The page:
BT to break up in debt-reduction bid

British Telecommunications PLC (BT) confirmed Thursday a plan to split the company, spinning off its wireless businesses as a separate company called BT Wireless, while other operations continue as BT Future.

The company is seeking to raise 5.9 billion pounds (US$8.4 billion) through a rights issue -- an offering of discounted shares to current stockholders -- to finance the restructuring, BT said in a telephone conference call. BT will offer three shares for every 10 outstanding shares, at an issue price of 3 pounds, a discount of 47 percent over the closing share price Wednesday.

Christopher Bland, who took over as BT's chairman on May 1, said he joined the company with a view to overseeing its breakup.

"It was only on the basis I was totally committed to today's decisions, and would be both responsible for delivering them and announcing them... that I joined BT," he said during the conference call.

The company's yellow pages directory operations, Yell Ltd., will also be sold or "demerged," BT said. Along with recent agreements to sell holdings in Japan, Malaysia, and Spain, the spin-offs represent "good progress" in debt reduction, the company said.

BT has come under increasing pressure to reduce its massive debt, largely incurred in moves to expand the company's wireless operations and buy licenses for 3G (third-generation) networks.

"I also suggested that I invest 1 million pounds of my own money," Bland said, adding that he had that commitment written into his employment contract. "And I intend to do that."

BT Chief Executive Peter Bonfield reinforced Bland's optimism about the breakup plan.

"We've accepted the realities of the current market, and (the plan) continues the process of separation by lines of business that we announced last year," he said. "We're moving forward while keeping the fundamentals of the business going strongly. There are no sacred cows, and we will deliver on today's announcements," Bonfield said.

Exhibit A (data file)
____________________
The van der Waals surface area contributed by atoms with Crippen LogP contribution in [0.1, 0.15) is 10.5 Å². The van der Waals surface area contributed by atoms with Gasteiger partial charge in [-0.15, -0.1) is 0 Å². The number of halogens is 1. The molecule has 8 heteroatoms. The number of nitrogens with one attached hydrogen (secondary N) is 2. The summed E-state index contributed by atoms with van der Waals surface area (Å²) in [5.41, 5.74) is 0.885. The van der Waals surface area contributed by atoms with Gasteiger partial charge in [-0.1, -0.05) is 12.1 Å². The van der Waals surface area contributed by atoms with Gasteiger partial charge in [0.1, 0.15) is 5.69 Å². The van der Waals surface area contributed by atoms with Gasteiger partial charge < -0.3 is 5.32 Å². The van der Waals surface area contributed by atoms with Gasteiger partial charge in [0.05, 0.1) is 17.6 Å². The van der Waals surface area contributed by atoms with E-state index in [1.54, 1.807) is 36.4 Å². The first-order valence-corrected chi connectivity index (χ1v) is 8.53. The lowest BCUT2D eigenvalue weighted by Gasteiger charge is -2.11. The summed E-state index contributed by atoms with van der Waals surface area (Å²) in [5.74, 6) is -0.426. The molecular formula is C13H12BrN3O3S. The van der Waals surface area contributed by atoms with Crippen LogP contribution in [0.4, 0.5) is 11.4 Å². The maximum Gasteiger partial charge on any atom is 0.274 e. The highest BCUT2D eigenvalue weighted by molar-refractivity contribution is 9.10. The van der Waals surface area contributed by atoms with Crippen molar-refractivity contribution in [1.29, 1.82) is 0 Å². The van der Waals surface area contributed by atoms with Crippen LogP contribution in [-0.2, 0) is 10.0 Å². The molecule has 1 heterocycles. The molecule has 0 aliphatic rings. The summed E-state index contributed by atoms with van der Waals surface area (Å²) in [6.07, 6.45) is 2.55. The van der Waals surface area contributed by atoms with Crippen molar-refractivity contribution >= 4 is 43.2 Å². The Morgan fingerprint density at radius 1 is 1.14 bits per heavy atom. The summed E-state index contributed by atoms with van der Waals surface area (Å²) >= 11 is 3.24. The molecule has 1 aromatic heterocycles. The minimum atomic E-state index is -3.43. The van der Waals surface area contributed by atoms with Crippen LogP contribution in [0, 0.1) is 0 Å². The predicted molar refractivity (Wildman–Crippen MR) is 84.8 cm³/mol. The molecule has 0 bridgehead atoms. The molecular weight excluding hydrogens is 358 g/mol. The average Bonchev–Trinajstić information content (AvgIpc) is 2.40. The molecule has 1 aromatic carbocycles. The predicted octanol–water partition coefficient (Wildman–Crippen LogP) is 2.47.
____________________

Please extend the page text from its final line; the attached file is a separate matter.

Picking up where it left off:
Chief Financial Officer (CFO) Philip Hampton said the company is "taking a number of steps to establish greater financial stability and flexibility."

Following the announcement this week that BT would sell off assets in Asia, "there will be more to come," Hampton said.

BT plans to save some 1.4 billion pounds by halting dividend payments, Hampton said. "We don't believe it's appropriate to ask the market for 5.9 billion pounds, only to recycle a large part of that back out through dividend payments," he said.

In conjunction with its restructuring plan, the incumbent U.K. telecommunications giant brought forward its preliminary year-end financial results to announce its expected losses.

For its fourth quarter ending March 31, BT reported a loss of 2.9 billion pounds (US$4.12 billion), or a loss of 0.449 pounds per share share, compared to a profit of 437 million pounds, or 6.8 pence a share, for the same quarter in the previous year, BT said a secondary news conference for the press.

For its financial year, BT's loss was 1.68 billion pounds, or a loss of 0.277 pounds per share, compared to a profit for the year previous of 2.05 billion pounds or 0.317 pounds per share, the company said.

BT also announced that dividend payments on the year will be halted. "It is a regrettable but necessary step," Bland said.

In addition, the company will take a one-time goodwill impairment charge of 3.2 billion pounds, as part of its full takeover of German mobile communications provider Viag Interkom AG in January. Talks with AT&T Corp. over the future of the two companies' corporate telecommunications joint venture Concert Communications Co. are ongoing, Hampton said. "We don't yet know what the agreed way forward will be; there is a range of options, and we will do whatever we think is necessary to deliver shareholder value."

BT has in recent months repeatedly declined to comment on media reports that an option under consideration is a sale of its part of Concert to AT&T. The company's net debt level currently stands at 28 billion or 29 billion pounds, Hampton continued. "For BT Future our target is to get the net debt down to 15 billion to 20 billion pounds" by March 2002. "The actual level we hit will depend on the outcome of negotiations primarily on further asset disposals."

Bland, who is also currently chairman of British Broadcasting Corp. (BBC) on a part time basis until a successor is named, was appointed as the replacement for Sir Iain Vallance at the end of April. Since that announcement, there has been much media speculation about Bonfield's future role as CEO, something which he spoke to in the news conference. "I have signed a new contract that goes through the end of next year, after which time there is some flexibility. I plan to see the restructuring through," Bonfield said.

Trading on BT (BT^A.LON) shares on the London stock exchange fell in early afternoon trading, down 0.285 pounds to 5.40 pounds per share, a decline of 5.01 percent.

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